What do Meryl Streep, Van Morrison, Mia Farrow, Philip Pullman, Beth Orton and Ian Rankin have in common? Oddly enough, it's a book of poetry - or rather two, since these and other stars of page and screen have enthused about the new anthology, Being Alive, and its predecessor, Staying Alive. At this point, some readers will feel the itch to turn the page - after all, a poet (naturally) once said that the mention of poetry could clear an English crowd quicker than a fire-hose.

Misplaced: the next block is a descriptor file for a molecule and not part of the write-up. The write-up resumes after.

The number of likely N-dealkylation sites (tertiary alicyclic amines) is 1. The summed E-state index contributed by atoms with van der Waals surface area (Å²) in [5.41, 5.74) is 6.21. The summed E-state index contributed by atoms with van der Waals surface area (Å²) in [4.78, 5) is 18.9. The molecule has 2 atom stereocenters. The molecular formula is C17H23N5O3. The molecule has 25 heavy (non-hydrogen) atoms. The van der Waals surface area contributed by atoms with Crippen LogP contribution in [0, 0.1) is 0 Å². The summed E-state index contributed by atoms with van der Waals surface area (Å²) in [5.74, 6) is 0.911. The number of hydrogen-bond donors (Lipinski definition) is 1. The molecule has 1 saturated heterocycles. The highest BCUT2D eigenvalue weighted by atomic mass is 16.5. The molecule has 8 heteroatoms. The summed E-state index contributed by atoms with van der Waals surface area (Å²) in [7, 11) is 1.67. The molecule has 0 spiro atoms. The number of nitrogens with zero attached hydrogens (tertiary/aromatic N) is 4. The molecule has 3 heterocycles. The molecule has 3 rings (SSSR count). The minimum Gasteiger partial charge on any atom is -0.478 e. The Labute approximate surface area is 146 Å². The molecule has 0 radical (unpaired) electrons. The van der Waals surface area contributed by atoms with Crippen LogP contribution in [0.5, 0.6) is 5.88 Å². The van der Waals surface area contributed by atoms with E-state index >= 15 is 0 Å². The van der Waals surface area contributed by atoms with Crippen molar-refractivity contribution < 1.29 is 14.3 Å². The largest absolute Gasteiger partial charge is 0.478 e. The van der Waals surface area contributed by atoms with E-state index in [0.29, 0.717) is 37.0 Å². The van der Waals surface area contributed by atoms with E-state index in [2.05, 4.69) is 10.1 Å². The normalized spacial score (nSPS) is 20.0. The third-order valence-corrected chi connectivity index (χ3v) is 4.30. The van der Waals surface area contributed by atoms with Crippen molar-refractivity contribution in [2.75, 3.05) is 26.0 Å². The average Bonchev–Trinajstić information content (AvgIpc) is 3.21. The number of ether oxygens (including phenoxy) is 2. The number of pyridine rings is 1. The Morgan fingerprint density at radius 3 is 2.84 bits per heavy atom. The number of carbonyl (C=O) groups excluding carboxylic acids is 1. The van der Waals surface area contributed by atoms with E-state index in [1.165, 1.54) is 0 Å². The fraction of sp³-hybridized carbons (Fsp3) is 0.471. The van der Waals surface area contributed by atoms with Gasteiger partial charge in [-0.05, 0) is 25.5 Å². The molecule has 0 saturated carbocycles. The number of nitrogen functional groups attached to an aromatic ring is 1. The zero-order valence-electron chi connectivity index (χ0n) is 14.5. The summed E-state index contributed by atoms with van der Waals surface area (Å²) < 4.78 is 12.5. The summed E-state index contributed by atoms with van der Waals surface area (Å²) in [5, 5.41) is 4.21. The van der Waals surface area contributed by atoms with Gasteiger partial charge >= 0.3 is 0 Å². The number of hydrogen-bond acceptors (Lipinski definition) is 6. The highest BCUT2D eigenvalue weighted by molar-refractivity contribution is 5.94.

And that's the whole point of editor Neil Astley's endeavour. Being Alive (Bloodaxe, £10.95) carries on its forerunner's work of introducing modern poetry to people who don't ever read it, stopped reading it, or perhaps felt curious but never confident about this often forbidding world. Over its 500 pages, Being Alive recruits a regiment of forceful and accessible pieces from every kind of 20th-century poet. You'll find Hugheses, Plaths, Heaneys and Duffys all present and correct, rubbing shoulders with great overseas figures (Lorca, Milosz, Neruda) and a host of young voices. Different sections focus on the life of the senses, the soul, the family, the natural and political worlds. Astley's selections aim for surprise, excitement, impact. He quotes Emily Dickinson - "If I feel physically as if the top of my head were taken off, I know that is poetry." Poetry as emotional GBH: will Being Alive make you see stars, or leave you cold? And modern poetry sceptics - could it make a convert of you?Reuse content